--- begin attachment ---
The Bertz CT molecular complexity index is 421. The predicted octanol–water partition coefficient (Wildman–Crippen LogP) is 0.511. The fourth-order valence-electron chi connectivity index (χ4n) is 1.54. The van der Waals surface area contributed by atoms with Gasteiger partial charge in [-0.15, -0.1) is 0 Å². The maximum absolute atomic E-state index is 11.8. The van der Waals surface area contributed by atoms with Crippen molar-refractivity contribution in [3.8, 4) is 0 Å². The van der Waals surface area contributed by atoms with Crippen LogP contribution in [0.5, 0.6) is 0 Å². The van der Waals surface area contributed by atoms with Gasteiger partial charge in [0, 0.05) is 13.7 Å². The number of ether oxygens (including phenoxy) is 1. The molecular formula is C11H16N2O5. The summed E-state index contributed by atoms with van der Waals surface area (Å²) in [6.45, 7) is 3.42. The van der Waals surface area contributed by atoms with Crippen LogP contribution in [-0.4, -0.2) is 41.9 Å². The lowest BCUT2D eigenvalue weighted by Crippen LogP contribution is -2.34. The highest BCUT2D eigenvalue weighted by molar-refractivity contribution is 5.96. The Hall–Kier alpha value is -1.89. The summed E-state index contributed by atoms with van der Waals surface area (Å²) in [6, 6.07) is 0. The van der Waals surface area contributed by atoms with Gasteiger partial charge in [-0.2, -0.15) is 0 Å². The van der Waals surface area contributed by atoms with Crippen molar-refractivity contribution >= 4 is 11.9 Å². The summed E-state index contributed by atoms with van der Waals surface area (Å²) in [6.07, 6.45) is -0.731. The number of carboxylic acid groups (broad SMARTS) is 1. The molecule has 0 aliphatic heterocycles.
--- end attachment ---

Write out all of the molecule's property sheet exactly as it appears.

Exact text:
The Bertz CT molecular complexity index is 421. The predicted octanol–water partition coefficient (Wildman–Crippen LogP) is 0.511. The fourth-order valence-electron chi connectivity index (χ4n) is 1.54. The van der Waals surface area contributed by atoms with Gasteiger partial charge in [-0.15, -0.1) is 0 Å². The maximum absolute atomic E-state index is 11.8. The van der Waals surface area contributed by atoms with Crippen molar-refractivity contribution in [3.8, 4) is 0 Å². The van der Waals surface area contributed by atoms with Crippen LogP contribution in [0.5, 0.6) is 0 Å². The van der Waals surface area contributed by atoms with Gasteiger partial charge in [0, 0.05) is 13.7 Å². The number of ether oxygens (including phenoxy) is 1. The molecular formula is C11H16N2O5. The summed E-state index contributed by atoms with van der Waals surface area (Å²) in [6.45, 7) is 3.42. The van der Waals surface area contributed by atoms with Crippen LogP contribution in [-0.4, -0.2) is 41.9 Å². The lowest BCUT2D eigenvalue weighted by Crippen LogP contribution is -2.34. The highest BCUT2D eigenvalue weighted by molar-refractivity contribution is 5.96. The Hall–Kier alpha value is -1.89. The summed E-state index contributed by atoms with van der Waals surface area (Å²) in [6, 6.07) is 0. The van der Waals surface area contributed by atoms with Gasteiger partial charge in [-0.2, -0.15) is 0 Å². The van der Waals surface area contributed by atoms with Crippen molar-refractivity contribution >= 4 is 11.9 Å². The summed E-state index contributed by atoms with van der Waals surface area (Å²) in [6.07, 6.45) is -0.731. The number of carboxylic acid groups (broad SMARTS) is 1. The molecule has 0 aliphatic heterocycles.